Conquering the Four Deserts Grand Slam

2012-11-27 13:58

Only 11 competitors have managed the Four Deserts Grand Slam – which means they have completed all four gruelling 250km self-supported foot races in one calendar year.

Only one athlete has won all four desert races – Ryan Sandes.

Prof Tim Noakes, world-renowned sport scientist and author of Lore of Running, analyses Sandes’ skills.

1. Mind over matter
What makes Ryan so remarkable as a long-distance runner is his mind and self-belief.

He doesn’t even contemplate the possibility of losing a race.

It’s not arrogance; it’s what’s expected of you if you want to be the best in the world.

He is also extremely humble, and prepared to risk everything to prove that his self-belief is well-grounded.

2. Physical preparation

He trains about four to five hours a day, and reaches his peak at just the right moment.

His belief that putting in the hard yards will yield the perfect results contributes to his success, just like it did with Bruce Fordyce.

That’s why he has won the 250km foot race through the Atacama desert in Chile, the Gobi desert in China, the Sahara desert in Egypt and Antarctica.

3. Paces himself

You could easily underestimate Ryan’s pace, which he maintains at 10km per hour.

It is truly amazing to maintain that over 60km, and few people can.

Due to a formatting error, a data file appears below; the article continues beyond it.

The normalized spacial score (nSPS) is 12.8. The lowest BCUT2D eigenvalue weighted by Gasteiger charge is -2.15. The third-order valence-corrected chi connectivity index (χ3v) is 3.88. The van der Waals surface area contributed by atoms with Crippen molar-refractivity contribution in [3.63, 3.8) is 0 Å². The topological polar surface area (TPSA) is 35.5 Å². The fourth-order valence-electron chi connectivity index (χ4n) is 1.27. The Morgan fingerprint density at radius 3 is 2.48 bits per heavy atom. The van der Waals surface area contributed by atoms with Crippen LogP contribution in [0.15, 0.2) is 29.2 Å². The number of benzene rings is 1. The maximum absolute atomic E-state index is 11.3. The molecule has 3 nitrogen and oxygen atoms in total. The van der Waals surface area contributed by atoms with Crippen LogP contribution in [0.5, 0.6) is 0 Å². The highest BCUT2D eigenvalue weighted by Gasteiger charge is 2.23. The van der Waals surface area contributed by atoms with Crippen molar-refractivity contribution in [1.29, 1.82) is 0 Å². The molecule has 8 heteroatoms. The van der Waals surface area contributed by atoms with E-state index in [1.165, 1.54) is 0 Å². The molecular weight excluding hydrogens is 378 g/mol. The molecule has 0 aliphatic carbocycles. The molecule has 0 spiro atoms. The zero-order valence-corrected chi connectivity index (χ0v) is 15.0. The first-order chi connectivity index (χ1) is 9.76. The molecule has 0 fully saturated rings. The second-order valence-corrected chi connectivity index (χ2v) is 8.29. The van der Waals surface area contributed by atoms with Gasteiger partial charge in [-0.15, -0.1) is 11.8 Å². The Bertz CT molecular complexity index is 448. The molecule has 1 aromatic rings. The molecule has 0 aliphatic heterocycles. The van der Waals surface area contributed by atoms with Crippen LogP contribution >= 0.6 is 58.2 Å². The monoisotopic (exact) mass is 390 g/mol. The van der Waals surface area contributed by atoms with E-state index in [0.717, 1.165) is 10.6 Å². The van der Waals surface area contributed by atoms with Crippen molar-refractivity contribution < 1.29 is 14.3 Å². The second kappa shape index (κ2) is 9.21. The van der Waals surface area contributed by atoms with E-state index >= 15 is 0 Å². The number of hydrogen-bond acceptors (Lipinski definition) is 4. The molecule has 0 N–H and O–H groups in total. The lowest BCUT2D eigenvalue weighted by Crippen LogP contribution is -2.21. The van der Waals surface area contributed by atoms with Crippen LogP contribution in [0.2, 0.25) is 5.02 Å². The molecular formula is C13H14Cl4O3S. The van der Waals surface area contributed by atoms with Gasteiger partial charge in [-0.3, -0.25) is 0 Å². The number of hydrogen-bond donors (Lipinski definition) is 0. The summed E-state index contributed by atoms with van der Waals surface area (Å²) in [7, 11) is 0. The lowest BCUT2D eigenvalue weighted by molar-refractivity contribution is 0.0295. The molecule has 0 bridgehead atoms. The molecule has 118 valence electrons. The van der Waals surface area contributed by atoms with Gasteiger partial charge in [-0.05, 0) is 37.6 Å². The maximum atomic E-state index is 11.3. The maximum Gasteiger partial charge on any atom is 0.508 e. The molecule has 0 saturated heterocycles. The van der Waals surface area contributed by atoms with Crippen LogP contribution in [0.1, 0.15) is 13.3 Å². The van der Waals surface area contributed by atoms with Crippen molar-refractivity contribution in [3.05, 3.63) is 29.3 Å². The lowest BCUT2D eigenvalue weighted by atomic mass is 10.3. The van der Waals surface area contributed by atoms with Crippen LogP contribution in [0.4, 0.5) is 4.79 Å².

But after 80km, nobody can touch Ryan.

To sustain that pace over a period of 20 hours is truly extraordinary.

In August he thrashed the record over the 90km Fish River canyon hiking trail from 10 hours 54 minutes by almost four hours.

He won the Canyon race in six hours and 57 minutes, a testimony to his stamina and his pace.

4. Body matters

He is light and springy with a very low body-fat percentage, between five and eight percent.

There is not too much bone and muscle to have to cart along in his races.

5. Despises losing

He finished in third place in the 2011 North Face 100 race in Australia.

Most people would have been happy with such a performance, but Ryan was devastated.

He said he would return Down Under and wanted to win it.

This year, he returned and won in a time of 9:22.45.

His competitive spirit and his stamina make him special.

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